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The transition from monoliths to microservices isn't easy. One of the big challenges solution architects must address is how to move existing systems into a microservices-oriented architecture without triggering extensive downtime and violating service-level agreements, or SLAs. The zero-downtime microservices migration pattern is designed to address this very issue.
One of the key tenets of microservices design is process isolation. In monolithic systems, many workflows and processes will share data stored in a common database or NoSQL store. This isn't a best practice for microservices. The ideal microservices-oriented application is one in which each microservice carries its own data in an isolated manner.
Figure 1 provides a visual representation of this microservices anti-pattern. As you can see, both Microservice A and Microservice B share a common database that contains the tables named Orders and Customers. Only Microservice A writes to the Orders table, but both write to Customers.
Microservices transition challenges
The anti-pattern in Figure 1 is common to monolithic applications. The difficulty development teams have when they transition away from this configuration is twofold:
- How do you design the product so data access is isolated?
- How do you transition from monolith to microservices with minimal downtime?
The easiest way to address the data isolation anti-pattern is to give Microservice B its own copy of the Customers table. Unfortunately, having a database admin simply do a clone of the Customers table isn't good enough.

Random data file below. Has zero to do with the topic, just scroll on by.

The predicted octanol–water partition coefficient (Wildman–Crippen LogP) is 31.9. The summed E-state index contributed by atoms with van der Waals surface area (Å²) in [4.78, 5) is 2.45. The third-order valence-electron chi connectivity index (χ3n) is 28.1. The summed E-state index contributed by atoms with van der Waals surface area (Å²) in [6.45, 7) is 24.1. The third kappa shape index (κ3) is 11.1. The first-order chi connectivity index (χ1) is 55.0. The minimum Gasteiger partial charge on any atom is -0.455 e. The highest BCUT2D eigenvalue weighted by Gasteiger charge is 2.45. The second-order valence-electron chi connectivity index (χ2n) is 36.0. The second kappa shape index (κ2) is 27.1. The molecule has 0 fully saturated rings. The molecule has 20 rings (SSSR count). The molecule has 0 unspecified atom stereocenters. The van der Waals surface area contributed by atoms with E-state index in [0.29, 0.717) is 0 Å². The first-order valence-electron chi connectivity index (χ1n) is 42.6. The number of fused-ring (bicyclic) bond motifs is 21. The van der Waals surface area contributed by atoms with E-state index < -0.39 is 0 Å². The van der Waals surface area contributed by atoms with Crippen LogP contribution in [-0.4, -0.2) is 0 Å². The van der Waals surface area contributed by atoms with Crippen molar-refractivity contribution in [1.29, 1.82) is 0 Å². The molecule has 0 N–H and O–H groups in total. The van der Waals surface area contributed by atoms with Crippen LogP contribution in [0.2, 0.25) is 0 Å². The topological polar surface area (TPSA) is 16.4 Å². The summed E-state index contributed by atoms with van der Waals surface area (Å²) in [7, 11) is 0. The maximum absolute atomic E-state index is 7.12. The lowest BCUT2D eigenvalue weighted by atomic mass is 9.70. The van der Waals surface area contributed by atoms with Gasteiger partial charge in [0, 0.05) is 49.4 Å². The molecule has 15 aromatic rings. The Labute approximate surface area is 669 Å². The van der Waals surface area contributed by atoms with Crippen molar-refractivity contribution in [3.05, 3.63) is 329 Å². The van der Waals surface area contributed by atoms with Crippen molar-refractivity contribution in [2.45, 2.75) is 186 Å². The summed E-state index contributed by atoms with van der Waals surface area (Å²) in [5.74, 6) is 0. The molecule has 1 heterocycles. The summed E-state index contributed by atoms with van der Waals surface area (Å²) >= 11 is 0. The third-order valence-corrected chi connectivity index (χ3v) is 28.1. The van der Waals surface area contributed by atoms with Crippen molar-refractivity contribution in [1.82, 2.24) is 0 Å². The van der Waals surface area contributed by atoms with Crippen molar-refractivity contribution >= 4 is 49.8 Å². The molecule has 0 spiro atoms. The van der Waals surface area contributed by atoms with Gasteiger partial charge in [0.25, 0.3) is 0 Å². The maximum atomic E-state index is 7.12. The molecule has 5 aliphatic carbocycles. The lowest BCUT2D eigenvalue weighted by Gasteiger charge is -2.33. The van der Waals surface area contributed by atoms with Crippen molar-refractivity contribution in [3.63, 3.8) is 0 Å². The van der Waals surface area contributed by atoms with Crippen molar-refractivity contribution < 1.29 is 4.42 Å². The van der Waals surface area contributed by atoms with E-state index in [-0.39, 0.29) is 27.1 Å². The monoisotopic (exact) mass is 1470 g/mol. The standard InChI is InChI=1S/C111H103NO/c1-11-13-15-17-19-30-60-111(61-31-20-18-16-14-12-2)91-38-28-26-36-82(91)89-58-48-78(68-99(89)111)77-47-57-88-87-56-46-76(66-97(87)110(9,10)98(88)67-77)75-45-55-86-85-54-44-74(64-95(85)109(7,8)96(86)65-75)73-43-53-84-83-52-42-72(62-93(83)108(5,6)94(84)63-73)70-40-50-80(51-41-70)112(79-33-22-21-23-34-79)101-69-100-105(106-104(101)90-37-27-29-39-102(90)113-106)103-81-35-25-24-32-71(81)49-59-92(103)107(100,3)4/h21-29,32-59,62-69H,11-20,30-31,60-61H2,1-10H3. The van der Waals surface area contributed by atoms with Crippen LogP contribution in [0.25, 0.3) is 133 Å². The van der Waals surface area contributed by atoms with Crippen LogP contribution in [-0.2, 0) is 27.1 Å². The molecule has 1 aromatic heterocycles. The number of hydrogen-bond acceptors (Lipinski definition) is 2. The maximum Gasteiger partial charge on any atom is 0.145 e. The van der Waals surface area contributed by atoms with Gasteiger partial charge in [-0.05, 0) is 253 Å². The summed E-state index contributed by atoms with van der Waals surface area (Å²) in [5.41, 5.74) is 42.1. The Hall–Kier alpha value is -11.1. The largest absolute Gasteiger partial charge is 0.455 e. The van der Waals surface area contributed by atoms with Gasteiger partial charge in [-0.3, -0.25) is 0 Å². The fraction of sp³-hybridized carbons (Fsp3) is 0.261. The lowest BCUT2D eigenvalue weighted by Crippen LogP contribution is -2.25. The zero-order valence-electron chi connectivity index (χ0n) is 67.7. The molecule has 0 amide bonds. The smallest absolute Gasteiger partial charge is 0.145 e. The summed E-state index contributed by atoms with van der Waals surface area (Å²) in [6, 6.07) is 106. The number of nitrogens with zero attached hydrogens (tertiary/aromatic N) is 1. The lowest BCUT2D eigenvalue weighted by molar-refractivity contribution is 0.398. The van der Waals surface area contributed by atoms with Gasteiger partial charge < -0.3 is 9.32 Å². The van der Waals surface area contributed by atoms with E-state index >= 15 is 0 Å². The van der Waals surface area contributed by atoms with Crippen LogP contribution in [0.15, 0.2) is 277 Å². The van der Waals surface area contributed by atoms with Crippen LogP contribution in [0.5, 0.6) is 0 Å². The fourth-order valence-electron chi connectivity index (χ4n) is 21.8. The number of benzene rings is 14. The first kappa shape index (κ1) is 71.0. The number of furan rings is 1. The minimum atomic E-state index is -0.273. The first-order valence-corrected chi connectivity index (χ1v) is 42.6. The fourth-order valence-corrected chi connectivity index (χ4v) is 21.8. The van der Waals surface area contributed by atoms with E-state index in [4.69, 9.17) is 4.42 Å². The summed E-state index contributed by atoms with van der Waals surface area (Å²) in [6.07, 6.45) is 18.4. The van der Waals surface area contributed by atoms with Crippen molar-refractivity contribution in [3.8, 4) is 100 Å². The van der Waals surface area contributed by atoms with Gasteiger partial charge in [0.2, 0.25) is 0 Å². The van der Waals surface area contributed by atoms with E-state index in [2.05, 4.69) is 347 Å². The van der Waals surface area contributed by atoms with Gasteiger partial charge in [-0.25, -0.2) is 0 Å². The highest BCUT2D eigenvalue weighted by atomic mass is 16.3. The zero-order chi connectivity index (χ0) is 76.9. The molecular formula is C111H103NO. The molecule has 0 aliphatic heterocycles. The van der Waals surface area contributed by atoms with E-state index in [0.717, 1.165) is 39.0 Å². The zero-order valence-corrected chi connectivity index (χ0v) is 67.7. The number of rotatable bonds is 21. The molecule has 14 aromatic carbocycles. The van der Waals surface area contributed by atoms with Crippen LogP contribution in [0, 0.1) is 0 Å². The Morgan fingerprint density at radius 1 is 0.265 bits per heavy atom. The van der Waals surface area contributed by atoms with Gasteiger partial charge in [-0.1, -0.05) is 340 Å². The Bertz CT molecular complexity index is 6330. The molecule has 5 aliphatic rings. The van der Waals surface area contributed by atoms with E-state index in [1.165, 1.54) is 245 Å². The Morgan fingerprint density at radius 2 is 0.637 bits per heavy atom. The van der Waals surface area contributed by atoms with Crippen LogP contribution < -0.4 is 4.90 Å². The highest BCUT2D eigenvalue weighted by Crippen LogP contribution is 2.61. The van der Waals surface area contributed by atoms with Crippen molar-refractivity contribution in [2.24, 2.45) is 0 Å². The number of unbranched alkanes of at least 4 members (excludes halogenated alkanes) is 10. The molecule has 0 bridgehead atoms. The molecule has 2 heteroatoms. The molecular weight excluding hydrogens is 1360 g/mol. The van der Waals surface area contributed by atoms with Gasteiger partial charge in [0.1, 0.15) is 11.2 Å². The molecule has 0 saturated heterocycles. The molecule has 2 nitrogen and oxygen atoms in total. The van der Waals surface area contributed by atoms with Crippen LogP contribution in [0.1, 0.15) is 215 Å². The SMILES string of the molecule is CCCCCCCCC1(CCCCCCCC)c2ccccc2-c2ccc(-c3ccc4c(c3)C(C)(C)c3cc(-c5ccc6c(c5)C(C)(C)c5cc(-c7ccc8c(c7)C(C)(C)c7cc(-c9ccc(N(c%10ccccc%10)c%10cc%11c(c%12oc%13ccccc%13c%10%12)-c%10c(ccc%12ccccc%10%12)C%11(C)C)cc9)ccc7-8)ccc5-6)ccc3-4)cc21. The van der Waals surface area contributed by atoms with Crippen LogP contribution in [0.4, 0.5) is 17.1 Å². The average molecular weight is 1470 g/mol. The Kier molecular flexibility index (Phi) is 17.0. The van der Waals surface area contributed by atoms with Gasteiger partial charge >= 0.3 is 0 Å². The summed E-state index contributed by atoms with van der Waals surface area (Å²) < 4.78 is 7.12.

Both Microservice A and Microservice B need to be analyzed by the architect to determine whether the given microservice is using customer data in a way that is particular to the context of the other service. For example, does Microservice A rely upon Customer data that has been changed by Microservice B in a particular way?
You need to analyze how the data is used first because the results will affect how the migration from monolith to microservice occurs. If the microservices access the underlying database in a dependent manner, this aspect of the code will need to be refactored.
To establish microservices data isolation:
- Shut down system.
- Move copy of Customers table to Database B.
- Redirect Microservice B to read/write Customers table from Database B.
- Rewrite Microservice A to read/write Customers data using Microservice B.
SLA-friendly microservices migration patterns
With the microservices refactored to access data in an isolated manner, the next challenge is to transition to the isolated architecture with minimal downtime. Follow these steps to accomplish a minimal downtime transition:
- Take Microservice A and Microservice B offline.
- Create a new database named Database B.
- Copy the data from the Customers table from the old database to the new one.
- Deploy the two refactored microservices to end the downtime.
When the process is complete, the new code for Microservice A and Microservice B are completely independent of each other in terms of process boundary and data access.
Zero downtime challenges
The approach above will suffice if the company building the microservices-oriented architecture has the luxury of incurring a small amount of downtime to do the revision. This will be the case if the data structures are not complex and data sets are not excessively large. For many organizations, the size of the database to migrate may act as a limit to the applicability of this monolith-to-microservices migration pattern.
If the situation is one in which tens of millions of users rely upon the shared data and the data is changed at the granularity of milliseconds or even nanoseconds, then any downtime of more than a millisecond will be unacceptable. In these situations, the refactoring needs to incur no downtime of the application at all. Data sets on the order of terabytes and petabytes can take hours to copy, with the network bandwidth also playing a key part in the data copy speed.
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